How to Stick with a New Habit
Habits are a part of every aspect of our lives. The brain is constantly looking for ways to make tasks more automatic so that we can focus on activities that require more attention. Most people recognize their good habits and bad habits. It’s when we try and change our habits that we run into challenges.
There are many different expert opinions on how to build good habits and break bad ones. In fact, the inspiration for this article comes after reading Atomic Habits by James Clear. If you want a more in-depth breakdown of how habits work and what we can do to build and/or change them I’d highly recommend reading his book.
I plan on building on what I found to be one of the heaviest hitting pieces of advice James Clear offers. It is what separates an amateur from a professional — Don’t Put Up a Zero.
What it Means Not to Put Up a Zero
Building new habits or breaking bad ones requires action.
We all know the cycle. You see a hobby you like and decide to give it a try. Maybe you’re able to stick with it for a couple of days or even a full week. Then you have that one day. You know that day where life gets in the way and it makes an already difficult task of building a good habit that much harder.
Those are the critical moments where it is imperative not to put a zero up on the scoreboard. Putting up one point is better than a goose egg. If you are trying to write in a journal every day, writing one sentence is better than nothing. Strumming the guitar for ten minutes a day is better than picking it up once every two weeks.
Repeating the behavior is more important than the quality of work when you are first starting to build a habit. Don’t worry too much about planning in the beginning. Planning is important but is often overdone and gives you an excuse to procrastinate performing the action.
Let me give you a real-life example for more context. I’ve struggled with keeping an exercise routine during this pandemic. It’s been easy for me to tell myself that since the gyms are closed that I don’t need to work out.
After reading Atomic Habits and realizing that now more than ever exercise and healthy eating are important, I decided to try again. So far, all I’m doing is pushups, sit-ups, and a little bit of cardio, and when I say a little bit of cardo that means five minutes some days.
Sure, I’m not going to get ripped with this routine, but the simple act of doing a little bit each day has started to change my habits. I’m challenging the lazy part of my identity and reminding myself that I do like exercise and being healthy.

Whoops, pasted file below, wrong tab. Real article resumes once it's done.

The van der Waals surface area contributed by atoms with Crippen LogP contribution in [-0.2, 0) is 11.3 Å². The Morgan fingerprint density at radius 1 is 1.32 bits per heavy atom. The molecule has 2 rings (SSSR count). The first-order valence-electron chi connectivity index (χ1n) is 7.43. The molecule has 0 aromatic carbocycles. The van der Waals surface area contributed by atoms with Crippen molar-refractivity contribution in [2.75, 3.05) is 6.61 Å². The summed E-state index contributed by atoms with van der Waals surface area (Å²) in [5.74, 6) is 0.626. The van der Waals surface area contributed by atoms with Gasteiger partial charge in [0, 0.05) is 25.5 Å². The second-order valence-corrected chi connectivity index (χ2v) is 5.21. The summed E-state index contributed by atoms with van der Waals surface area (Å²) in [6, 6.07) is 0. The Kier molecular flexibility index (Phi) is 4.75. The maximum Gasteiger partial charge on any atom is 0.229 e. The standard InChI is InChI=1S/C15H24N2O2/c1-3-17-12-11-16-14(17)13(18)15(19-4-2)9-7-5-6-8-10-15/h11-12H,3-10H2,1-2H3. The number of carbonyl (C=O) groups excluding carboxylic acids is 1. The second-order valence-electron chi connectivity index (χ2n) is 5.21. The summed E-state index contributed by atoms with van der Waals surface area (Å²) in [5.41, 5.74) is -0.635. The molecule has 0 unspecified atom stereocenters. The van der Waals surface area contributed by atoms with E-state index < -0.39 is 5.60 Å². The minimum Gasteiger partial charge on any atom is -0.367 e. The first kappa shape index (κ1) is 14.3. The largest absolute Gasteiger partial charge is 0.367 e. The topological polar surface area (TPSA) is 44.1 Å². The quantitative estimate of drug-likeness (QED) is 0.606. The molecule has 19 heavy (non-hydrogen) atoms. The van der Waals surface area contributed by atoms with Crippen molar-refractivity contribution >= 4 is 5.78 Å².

Standardize before you optimize.
A Word on Boredom
There is one more important caveat to remember when constructing a new habit. When you are establishing a new routine to compliment a new habit, it is going to get boring. This is a huge derailer of habits in their infancy.
Boredom is something that we all seem to avoid at all costs. Life is supposed to be fun and exciting all the time, right? That’s what Instagram and Snapchat would lead you to believe.
I know it’s hard to accept, but when you are creating a new process, like anything, it will be fun and exciting at first, but eventually, it will get dry. The human brain constantly wants instant gratification. Hobbies require long term commitment and consistency.
Thinking long term is tough, but it’s necessary if you want to master a skill or habit. The pay off will always be bigger and better if you are patient and can fall in love with the process.
Thankfully, there are ways to make it easier on yourself. I personally look for ways to intertwine a more boring habit that I know is good for me, with something fun.
For example, I want to exercise more, but I also want to play video games. I created a fun little system for myself where every time I finish a match, I’ll do ten push-ups and sit-ups. That way I am still able to get my exercise while, doing something I enjoy.
Be creative and find ways to make it more fun for yourself. It can be all the difference.
Not putting up a zero can make a huge difference in your life. Take action and do as much as you can even if you can only do a little bit. Once you get a streak going it becomes easier and easier to stick with a new habit.
Don’t be too hard on yourself if you miss a day. Just get back to it ASAP.
Finally, learn to love the process and stick with it even when it gets boring. The best things in life often come to those who wait. The same can be said when you are trying to master any kind of skill.